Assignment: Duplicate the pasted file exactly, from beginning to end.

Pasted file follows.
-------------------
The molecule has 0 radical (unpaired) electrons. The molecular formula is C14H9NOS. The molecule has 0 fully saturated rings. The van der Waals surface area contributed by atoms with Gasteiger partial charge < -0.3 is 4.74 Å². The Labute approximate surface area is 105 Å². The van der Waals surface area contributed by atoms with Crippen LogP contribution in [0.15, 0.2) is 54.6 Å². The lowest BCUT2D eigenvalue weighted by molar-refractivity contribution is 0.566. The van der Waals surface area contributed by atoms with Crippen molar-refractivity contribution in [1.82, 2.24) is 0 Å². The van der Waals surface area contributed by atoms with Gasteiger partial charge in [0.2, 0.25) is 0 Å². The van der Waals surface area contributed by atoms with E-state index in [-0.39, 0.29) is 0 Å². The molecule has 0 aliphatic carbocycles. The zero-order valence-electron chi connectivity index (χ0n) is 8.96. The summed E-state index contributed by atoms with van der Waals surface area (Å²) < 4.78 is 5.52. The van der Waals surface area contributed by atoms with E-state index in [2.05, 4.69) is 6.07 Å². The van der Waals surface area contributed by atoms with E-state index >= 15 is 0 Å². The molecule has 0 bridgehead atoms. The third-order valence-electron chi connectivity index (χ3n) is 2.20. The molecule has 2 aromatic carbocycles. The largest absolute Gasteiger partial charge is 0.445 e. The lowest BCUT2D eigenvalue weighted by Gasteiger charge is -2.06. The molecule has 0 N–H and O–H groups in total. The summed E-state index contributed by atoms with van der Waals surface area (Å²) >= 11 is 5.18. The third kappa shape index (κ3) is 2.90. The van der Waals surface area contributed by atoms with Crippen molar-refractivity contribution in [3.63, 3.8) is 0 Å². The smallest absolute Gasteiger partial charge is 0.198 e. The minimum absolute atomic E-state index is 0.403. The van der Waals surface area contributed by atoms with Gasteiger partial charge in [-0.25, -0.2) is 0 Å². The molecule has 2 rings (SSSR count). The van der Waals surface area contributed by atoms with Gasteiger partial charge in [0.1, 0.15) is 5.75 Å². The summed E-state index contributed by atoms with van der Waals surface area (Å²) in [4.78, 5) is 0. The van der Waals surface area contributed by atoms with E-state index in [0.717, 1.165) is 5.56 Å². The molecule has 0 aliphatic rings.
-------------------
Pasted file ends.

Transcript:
The molecule has 0 radical (unpaired) electrons. The molecular formula is C14H9NOS. The molecule has 0 fully saturated rings. The van der Waals surface area contributed by atoms with Gasteiger partial charge < -0.3 is 4.74 Å². The Labute approximate surface area is 105 Å². The van der Waals surface area contributed by atoms with Crippen LogP contribution in [0.15, 0.2) is 54.6 Å². The lowest BCUT2D eigenvalue weighted by molar-refractivity contribution is 0.566. The van der Waals surface area contributed by atoms with Crippen molar-refractivity contribution in [1.82, 2.24) is 0 Å². The van der Waals surface area contributed by atoms with Gasteiger partial charge in [0.2, 0.25) is 0 Å². The van der Waals surface area contributed by atoms with E-state index in [-0.39, 0.29) is 0 Å². The molecule has 0 aliphatic carbocycles. The zero-order valence-electron chi connectivity index (χ0n) is 8.96. The summed E-state index contributed by atoms with van der Waals surface area (Å²) < 4.78 is 5.52. The van der Waals surface area contributed by atoms with E-state index in [2.05, 4.69) is 6.07 Å². The van der Waals surface area contributed by atoms with E-state index >= 15 is 0 Å². The molecule has 0 bridgehead atoms. The third-order valence-electron chi connectivity index (χ3n) is 2.20. The molecule has 2 aromatic carbocycles. The largest absolute Gasteiger partial charge is 0.445 e. The lowest BCUT2D eigenvalue weighted by Gasteiger charge is -2.06. The molecule has 0 N–H and O–H groups in total. The summed E-state index contributed by atoms with van der Waals surface area (Å²) >= 11 is 5.18. The third kappa shape index (κ3) is 2.90. The van der Waals surface area contributed by atoms with Crippen molar-refractivity contribution in [3.63, 3.8) is 0 Å². The smallest absolute Gasteiger partial charge is 0.198 e. The minimum absolute atomic E-state index is 0.403. The van der Waals surface area contributed by atoms with Gasteiger partial charge in [-0.25, -0.2) is 0 Å². The molecule has 2 rings (SSSR count). The van der Waals surface area contributed by atoms with Gasteiger partial charge in [0.1, 0.15) is 5.75 Å². The summed E-state index contributed by atoms with van der Waals surface area (Å²) in [4.78, 5) is 0. The van der Waals surface area contributed by atoms with E-state index in [0.717, 1.165) is 5.56 Å². The molecule has 0 aliphatic rings.